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Published on January 21, 2014;
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Published on January 21, 2014 by Mario Pineda, Ph.D.
at http://drpineda.ca/education/2014/01/21/The-nature-of-teaching-numeracy-in-Alberta.html

*This post was published as part of an assignment in EDSE 338 in the Faculty of Education at the University of Alberta.*

The recent introduction of a new mathematics curriculum in Alberta has sparked a debate about how we are teaching mathematics in schools (CBC, 2014). In this debate the new mathematics curriculum, focusing on having students developing their own personal strategies for solving mathematical problems using 21st Century teaching methods, is pitted against some parents advocating a simplified curriculum focusing on basic mathematics skills such as rote memorization and repeated practice taught using traditional teaching methods. The parents’ main argument is that the new curriculum deemphasizes the learning of basic mathematical skills and puts too much emphasis on open-ended problem solving ending up confusing and demoralizing children (CBC, 2014). While it is easy to point out the differences in the two views it is also easy to overlook that they have more in common that what meets the eye. The cornerstone of both arguments is based on the insight that mathematical literacy, in particular quantitative skills, are important in a changing and increasingly quantitative society (Steen, 1999).

An increasing number of studies are showing that Canadian students have been falling behind in their basic mathematics literacy skills over the last decade (Brochu et al., 2013). The revision of the mathematics curriculum and the current discussion about how mathematics should be taught is a direct response to this trend. For example, by looking at the description Alberta Education has on their website it is clear that the new mathematics curriculum has been shaped by the demands of the 21st century information driven society:

"Everybody uses math whether they realize it or not. Like reading and writing, a solid understanding of mathematics is essential for everyday living and in the workplace. Mathematical skills help us to shop wisely, buy the right insurance, remodel a home, interpret statistics, understand population growth, calculate travel distances and so much more. Through mathematics we develop numeracy, reasoning, thinking and problem solving skills. These skills are valued not only in science, business, trades and technology, but in other areas like fine arts, music and sports. More than ever, Alberta students need a strong grounding in mathematics to meet the challenges of the 21st century and to be successful in their futures.” (Alberta Education, 2014)

While juxtaposing the Alberta Education approach with the “back to basics” approach advocated by some parents it is clear that while the objectives may be the same, i.e. ensuring numeracy skills for the 21st century, the belief in how to best achieve this is fundamentally different.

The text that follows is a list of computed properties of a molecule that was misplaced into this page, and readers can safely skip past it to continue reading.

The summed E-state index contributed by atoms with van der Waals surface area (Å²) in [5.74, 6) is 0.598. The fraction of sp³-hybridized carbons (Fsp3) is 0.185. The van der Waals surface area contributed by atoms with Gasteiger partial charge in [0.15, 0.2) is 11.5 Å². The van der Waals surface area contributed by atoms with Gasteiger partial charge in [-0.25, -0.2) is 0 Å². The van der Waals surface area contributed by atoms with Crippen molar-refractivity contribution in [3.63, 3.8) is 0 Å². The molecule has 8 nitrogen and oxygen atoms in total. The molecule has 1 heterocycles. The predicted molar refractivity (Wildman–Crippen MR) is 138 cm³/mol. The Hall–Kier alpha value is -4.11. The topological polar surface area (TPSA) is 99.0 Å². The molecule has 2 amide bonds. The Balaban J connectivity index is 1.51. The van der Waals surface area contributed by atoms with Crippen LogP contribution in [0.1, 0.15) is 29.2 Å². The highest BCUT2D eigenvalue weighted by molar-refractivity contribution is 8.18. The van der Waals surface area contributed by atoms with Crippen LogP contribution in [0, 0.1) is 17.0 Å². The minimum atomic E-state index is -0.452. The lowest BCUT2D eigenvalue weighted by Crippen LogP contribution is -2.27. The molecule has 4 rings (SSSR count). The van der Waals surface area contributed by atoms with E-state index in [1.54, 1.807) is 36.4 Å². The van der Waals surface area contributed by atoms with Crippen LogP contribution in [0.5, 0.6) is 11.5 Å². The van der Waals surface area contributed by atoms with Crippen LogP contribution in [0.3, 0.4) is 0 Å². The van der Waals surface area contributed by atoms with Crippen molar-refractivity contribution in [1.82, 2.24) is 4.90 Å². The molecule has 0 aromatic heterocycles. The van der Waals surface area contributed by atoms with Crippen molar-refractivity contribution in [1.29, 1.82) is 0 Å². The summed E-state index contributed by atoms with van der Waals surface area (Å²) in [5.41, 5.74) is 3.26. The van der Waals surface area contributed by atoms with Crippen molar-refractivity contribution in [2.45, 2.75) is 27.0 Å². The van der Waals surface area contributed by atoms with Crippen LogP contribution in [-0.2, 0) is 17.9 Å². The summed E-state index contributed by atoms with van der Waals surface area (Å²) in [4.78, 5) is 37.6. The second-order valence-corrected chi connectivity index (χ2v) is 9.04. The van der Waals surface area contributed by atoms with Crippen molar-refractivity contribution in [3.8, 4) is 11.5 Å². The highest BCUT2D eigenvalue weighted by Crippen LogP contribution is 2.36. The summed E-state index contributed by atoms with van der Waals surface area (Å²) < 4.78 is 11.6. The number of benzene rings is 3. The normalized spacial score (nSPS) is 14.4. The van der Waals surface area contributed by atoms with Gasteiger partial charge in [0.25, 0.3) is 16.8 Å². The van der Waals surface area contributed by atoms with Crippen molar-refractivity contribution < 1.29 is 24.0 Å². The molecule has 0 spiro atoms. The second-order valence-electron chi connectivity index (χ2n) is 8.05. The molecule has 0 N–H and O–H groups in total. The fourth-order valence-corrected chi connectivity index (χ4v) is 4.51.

To understand the background to this debate one has to first understand why mathematics education is changing in the first place. Historically in North America mathematical education, including numeracy, has been taught by using rote memorization (e.g. the multiplication table) and algorithms (e.g. the quadratic formula or common denominators in fractions) and repeated practice. This approach is often referred to as a “traditional” or “back to basics” approach (CBC, 2014; Cogito, 2014). While this approach continues to be used in certain alternative school programs in Alberta, e.g. the Cogito program (Cogito, 2014), the revised mathematics curriculum signals a move away from this approach among the majority of schools in Alberta. One important factor that is contributing to the reshaping of the mathematics education landscape is the increasingly quantitative world we are living in. The 21st century is information driven with massive amounts of data being collected by companies, governments and on Internet. As a result we are exposed to data, graphs and statistics in school, work and in our personal lives from an early age. For example, being mathematically literate with strong quantitative skills is increasingly becoming a requirement in a much broader range of professions than what it has been historically, including in professions that have traditionally not required strong mathematical skills, e.g. trades. This trend will undoubtedly become even more engrained and pervasive in the future.

Strong quantitative skills have many advantages; it creates informed citizens, it promotes critical thinking and, ultimately, a more democratic and equal society. Information that is made accessible to the broader public in the form of summary graphs and statistics has the potential to create a more informed and engaged public. For example, one of the most accessed public dataset in Canada is the Fraser Institute School Ranking (www.compareschoolrankings.org). This annual report ranks the academic performance of schools and allows anyone to view and analyze the data through an online interface. This data set illustrates how public data and quantitative skills among the general public are able inform citizens, promote debate and create social change.

Although it is clear that mathematics education is evolving in response to the demands of a changing society, other aspects of mathematics education remain relatively unchanged. Independent of how mathematics is taught the teacher still has to make the learning experience authentic and relevant with tangible connections to the students’ own lives. Achieving this will enable students to think of mathematics as something that arises naturally in their daily lives and not just as exercises on school worksheets or computers (Steen, 1999).